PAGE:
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Announcing Sacred Mounds, a novel of Magical Realism and Historical Fantasy from Jim Metzner, with a foreword by Hutke Fields, principal chief of the Natchez Nation.
Cyclonic hordes of insects, a telepathic despot, body-swapping sex - just a few of the surprises Salvador Samuels encounters when he is swept back to pre-colonial times, walking in the moccasins of a blind Indian - who, in turn, has been transported into Salvador's body in present-day America. Sacred Mounds Book Cover Four hundred years apart, they are bound by a mission to rescue our world, aided by the mysterious presence of the mounds. Thousands of these ancient earthworks once dotted the landscape of North America. We still don't know why they were created. Sacred Mounds suggests they are as important today as when they were made over a thousand years ago. Sacred Mounds weaves the stories of two men, each a stranger in a strange land. With the help of two remarkable women, they must find a way to save our planet and return home.
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A Recipe for Algae Blooms?: The Pulse of the Planet daily radio program offers free legal online mp3 downloads, exploring the world of sound in nature, culture and science, with audio adventures, world music, extraordinary sound portraits, science diaries, and nature ring-tones; an amazing sonic experience.



Airdate: Feb 13, 2018
Scientist: Christine Ogilvie Hendren

A Recipe for Algae Blooms?

A Recipe for Algae Blooms?
Recent findings suggest that fertilizers together with nanoparticles can lead to algae blooms.

Transcript:
A Recipe for Algae Blooms?

Ambience: Wetlands

Nanoparticles - tiny bits of matter, now found in drugs and other products, are finding their way into our ecosystems and water supplies, and scientists are investigating their possible effects. A recent finding is linking nanoparticles, fertilizers and algae blooms. I'm Jim Metzner and this is the Pulse of the Planet.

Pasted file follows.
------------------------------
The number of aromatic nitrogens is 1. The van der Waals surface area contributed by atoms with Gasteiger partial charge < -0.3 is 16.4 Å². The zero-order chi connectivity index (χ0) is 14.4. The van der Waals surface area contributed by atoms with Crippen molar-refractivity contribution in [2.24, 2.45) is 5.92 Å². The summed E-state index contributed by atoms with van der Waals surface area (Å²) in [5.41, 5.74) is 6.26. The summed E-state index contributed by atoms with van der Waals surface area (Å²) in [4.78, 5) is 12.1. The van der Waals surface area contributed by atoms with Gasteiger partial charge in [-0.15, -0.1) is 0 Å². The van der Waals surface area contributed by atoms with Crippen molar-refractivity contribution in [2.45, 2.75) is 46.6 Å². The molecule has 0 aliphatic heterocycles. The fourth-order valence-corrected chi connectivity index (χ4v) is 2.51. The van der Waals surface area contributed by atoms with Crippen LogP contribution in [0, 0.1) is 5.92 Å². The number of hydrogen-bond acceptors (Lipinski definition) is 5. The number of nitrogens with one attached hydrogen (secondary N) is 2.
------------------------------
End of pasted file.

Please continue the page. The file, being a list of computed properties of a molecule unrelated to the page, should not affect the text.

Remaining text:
Hendren: in a regular ecosystem, there was not much change with the addition of the nanoparticles, but in some ecosystems that had a lot of extra nutrients, like you might see in waters near agriculture lands where there are fertilizers - in those systems, there were a lot of changes in the growth rates of the plants that were in those ecosystems when nanomaterials were added.

Christine Ogilvie Hendren is the Executive Director of the Center for the Environmental Implications of Nanotechnology at Duke University. A team of scientists at the Center is investigating what happens when nanoparticles and fertilizer find their way into an ecosystem.

Hendren: The most obvious change was in the ecosystems with nutrients enriched, there became some floating bits of algae that formed at the surface of the waters and this really changes the clarity of the water and it changes how much the plants grow overall in the system.
The interesting thing here is that it wasn't just the gold nanoparticles or just the extra nutrients. It was the combination of these two things in the systems that caused these algae to bloom and fill the waters.

Pulse of the Planet is made possible in part by the Center for Earth and Environmental Nanotechnology and the National Science Foundation.